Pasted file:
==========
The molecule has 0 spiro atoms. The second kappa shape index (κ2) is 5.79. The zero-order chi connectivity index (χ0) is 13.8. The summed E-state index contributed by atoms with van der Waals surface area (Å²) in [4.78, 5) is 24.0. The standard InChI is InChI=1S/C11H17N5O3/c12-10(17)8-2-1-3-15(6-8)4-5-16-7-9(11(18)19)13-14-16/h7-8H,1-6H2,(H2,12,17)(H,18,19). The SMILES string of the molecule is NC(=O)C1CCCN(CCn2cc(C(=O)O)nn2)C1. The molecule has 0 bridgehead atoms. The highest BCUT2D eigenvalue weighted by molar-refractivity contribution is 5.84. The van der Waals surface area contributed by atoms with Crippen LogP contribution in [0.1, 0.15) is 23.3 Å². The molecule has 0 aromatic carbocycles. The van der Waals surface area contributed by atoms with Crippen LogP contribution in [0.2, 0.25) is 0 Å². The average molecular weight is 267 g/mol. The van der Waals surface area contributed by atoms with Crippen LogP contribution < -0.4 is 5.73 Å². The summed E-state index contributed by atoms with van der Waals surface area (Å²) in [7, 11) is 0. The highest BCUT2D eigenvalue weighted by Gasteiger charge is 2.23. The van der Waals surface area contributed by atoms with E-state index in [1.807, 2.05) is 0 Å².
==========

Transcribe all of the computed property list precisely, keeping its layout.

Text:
The molecule has 0 spiro atoms. The second kappa shape index (κ2) is 5.79. The zero-order chi connectivity index (χ0) is 13.8. The summed E-state index contributed by atoms with van der Waals surface area (Å²) in [4.78, 5) is 24.0. The standard InChI is InChI=1S/C11H17N5O3/c12-10(17)8-2-1-3-15(6-8)4-5-16-7-9(11(18)19)13-14-16/h7-8H,1-6H2,(H2,12,17)(H,18,19). The SMILES string of the molecule is NC(=O)C1CCCN(CCn2cc(C(=O)O)nn2)C1. The molecule has 0 bridgehead atoms. The highest BCUT2D eigenvalue weighted by molar-refractivity contribution is 5.84. The van der Waals surface area contributed by atoms with Crippen LogP contribution in [0.1, 0.15) is 23.3 Å². The molecule has 0 aromatic carbocycles. The van der Waals surface area contributed by atoms with Crippen LogP contribution in [0.2, 0.25) is 0 Å². The average molecular weight is 267 g/mol. The van der Waals surface area contributed by atoms with Crippen LogP contribution < -0.4 is 5.73 Å². The summed E-state index contributed by atoms with van der Waals surface area (Å²) in [7, 11) is 0. The highest BCUT2D eigenvalue weighted by Gasteiger charge is 2.23. The van der Waals surface area contributed by atoms with E-state index in [1.807, 2.05) is 0 Å².